Pulitzer Prize-winning biographer Kai Bird had a conversation with Washington Post columnist David Ignatius to discuss Bird's biography, The Good Spy: The Life and Death of Robert Ames.
On May 22, 2014 the Middle East Program and the History and Public Policy Program of the Woodrow Wilson Center hosted a discussion “The Good Spy: The Life and Death of Robert Ames” with Bird, a former Wilson Center fellow, and Ignatius, a Washington Post associate editor. Haleh Esfandiari, Director of the Middle East Program at the Wilson Center, gave opening remarks for the event.
Ignatius began the interview by asking Bird to provide some background on Robert Ames for the audience. Ames was Bird’s neighbor when Bird was a child in Saudi Arabia. Bird described Ames as 6’3”, blonde, blue-eyed, and strikingly handsome, adding that Ames was friendly with an honest demeanor and had many friends and few enemies. Ignatius then asked Bird to discuss the role of Mustafa Zein, one of Ames’s close contacts. Zein was never a paid CIA agent, despite his valuable assistance to Ames. In spite of this, Bird noted that Ames sometimes stepped over the line of accepted CIA tradecraft and shared important information with Zein, and Palestine Liberation Organization’s (PLO) chief of intelligence Ali Hassan Salameh. Ames’s colleagues often criticized him for this, accusing Ames of losing his objectivity and getting too close to his assets. However, Bird commented that Ames’s ability to establish rapport with his contacts, instead of trying to exert control over them, was what made Ames such a successful agent.
Next Ignatius asked Bird to discuss the relationship between the CIA and the Israeli Mossad. Bird explained that the Israeli officers believed that Ali Hassan Salameh was a terrorist involved in the 1972 Summer Olympics attack in Munich that resulted in the death of 11 members of the Israeli Olympic team. Because of this, the Israelis wanted Salameh dead. They asked the CIA if Salameh was their man, but the CIA refused to answer. Salameh was eventually killed by a car bomb. As a follow-up, Ignatius asked Bird to comment on why the CIA refused to answer the Israelis. Bird stated that since Salameh was never a paid agent, the CIA could not claim that he was, and if they did, they feared that the Israelis might leak that information. Bird went on to say that many of Ames’s colleagues felt that giving no answer was a mistake on the part of the CIA. Bird felt that Salameh’s death was a tragic missed opportunity and that had he lived he might have taken the PLO more rapidly in a better direction.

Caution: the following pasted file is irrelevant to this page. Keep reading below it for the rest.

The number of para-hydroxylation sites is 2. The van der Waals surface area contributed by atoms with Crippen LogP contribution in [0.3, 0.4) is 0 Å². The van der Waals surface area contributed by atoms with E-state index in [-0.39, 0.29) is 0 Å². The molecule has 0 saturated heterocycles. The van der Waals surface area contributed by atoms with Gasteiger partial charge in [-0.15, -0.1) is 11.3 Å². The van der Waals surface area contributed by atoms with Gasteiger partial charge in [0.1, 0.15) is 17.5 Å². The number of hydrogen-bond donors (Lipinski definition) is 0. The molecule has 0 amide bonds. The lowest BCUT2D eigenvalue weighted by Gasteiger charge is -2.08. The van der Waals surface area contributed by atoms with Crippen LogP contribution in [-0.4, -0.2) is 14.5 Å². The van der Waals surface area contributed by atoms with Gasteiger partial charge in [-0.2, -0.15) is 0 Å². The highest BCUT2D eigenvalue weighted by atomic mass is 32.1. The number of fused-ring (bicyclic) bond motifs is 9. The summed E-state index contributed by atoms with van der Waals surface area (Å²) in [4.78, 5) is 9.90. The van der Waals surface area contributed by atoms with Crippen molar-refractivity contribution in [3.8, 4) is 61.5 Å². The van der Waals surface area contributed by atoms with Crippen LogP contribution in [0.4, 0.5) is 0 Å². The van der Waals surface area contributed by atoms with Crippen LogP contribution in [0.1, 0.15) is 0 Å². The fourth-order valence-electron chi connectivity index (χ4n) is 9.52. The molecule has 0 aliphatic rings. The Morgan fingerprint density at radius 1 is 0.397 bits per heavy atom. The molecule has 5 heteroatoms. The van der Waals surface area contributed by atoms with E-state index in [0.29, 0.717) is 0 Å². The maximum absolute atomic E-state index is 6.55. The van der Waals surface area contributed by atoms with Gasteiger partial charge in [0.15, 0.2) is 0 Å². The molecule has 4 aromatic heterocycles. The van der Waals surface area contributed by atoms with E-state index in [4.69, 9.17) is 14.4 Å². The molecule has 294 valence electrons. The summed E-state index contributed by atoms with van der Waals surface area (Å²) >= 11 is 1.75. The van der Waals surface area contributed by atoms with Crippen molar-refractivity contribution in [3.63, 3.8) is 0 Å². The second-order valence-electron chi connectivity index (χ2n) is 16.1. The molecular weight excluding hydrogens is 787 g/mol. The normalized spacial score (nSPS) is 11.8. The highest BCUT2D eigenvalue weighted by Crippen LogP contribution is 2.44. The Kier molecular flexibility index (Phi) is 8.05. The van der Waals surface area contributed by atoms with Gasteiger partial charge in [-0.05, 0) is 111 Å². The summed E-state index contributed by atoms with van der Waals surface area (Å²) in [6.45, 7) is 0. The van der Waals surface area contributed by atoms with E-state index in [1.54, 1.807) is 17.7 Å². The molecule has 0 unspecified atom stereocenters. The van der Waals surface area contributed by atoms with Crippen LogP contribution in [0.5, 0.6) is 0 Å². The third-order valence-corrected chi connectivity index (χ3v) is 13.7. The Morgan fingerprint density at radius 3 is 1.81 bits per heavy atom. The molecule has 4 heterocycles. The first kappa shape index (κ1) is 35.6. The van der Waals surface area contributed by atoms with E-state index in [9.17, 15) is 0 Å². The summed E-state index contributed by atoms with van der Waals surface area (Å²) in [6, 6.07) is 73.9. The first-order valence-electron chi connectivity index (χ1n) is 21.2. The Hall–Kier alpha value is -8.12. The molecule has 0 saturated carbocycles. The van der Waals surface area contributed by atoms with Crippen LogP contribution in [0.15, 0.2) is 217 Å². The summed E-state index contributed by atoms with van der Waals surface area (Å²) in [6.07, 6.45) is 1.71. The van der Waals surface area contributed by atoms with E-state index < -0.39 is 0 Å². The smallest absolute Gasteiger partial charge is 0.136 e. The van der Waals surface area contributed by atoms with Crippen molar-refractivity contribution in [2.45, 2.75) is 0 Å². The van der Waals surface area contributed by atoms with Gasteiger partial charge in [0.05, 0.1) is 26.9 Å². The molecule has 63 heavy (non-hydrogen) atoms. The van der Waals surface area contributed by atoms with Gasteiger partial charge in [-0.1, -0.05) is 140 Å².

Finally Ignatius asked Bird to share the end of the story of Robert Ames. Bird described how Ames rose very high in the ranks of the CIA. He was instrumental in the development of President Reagan’s 1982 Peace Plan and was often called to brief Reagan in the Oval Office or Camp David. On April 18, 1983, Ames traveled to the U.S. Embassy in Beirut and while there was killed by a truck bomb that also killed 8 other CIA agents and a total of 17 Americans.
Bird finished his talk by emphasizing Robert Ames’s faithfulness to American values and stated that Ames’s commitment to these values was what made him such a good agent. He added that these values should be the bedrock for all American operatives in order for the United States to have positive and effective relationships with other countries.
By Meg Kaiser, Middle East Program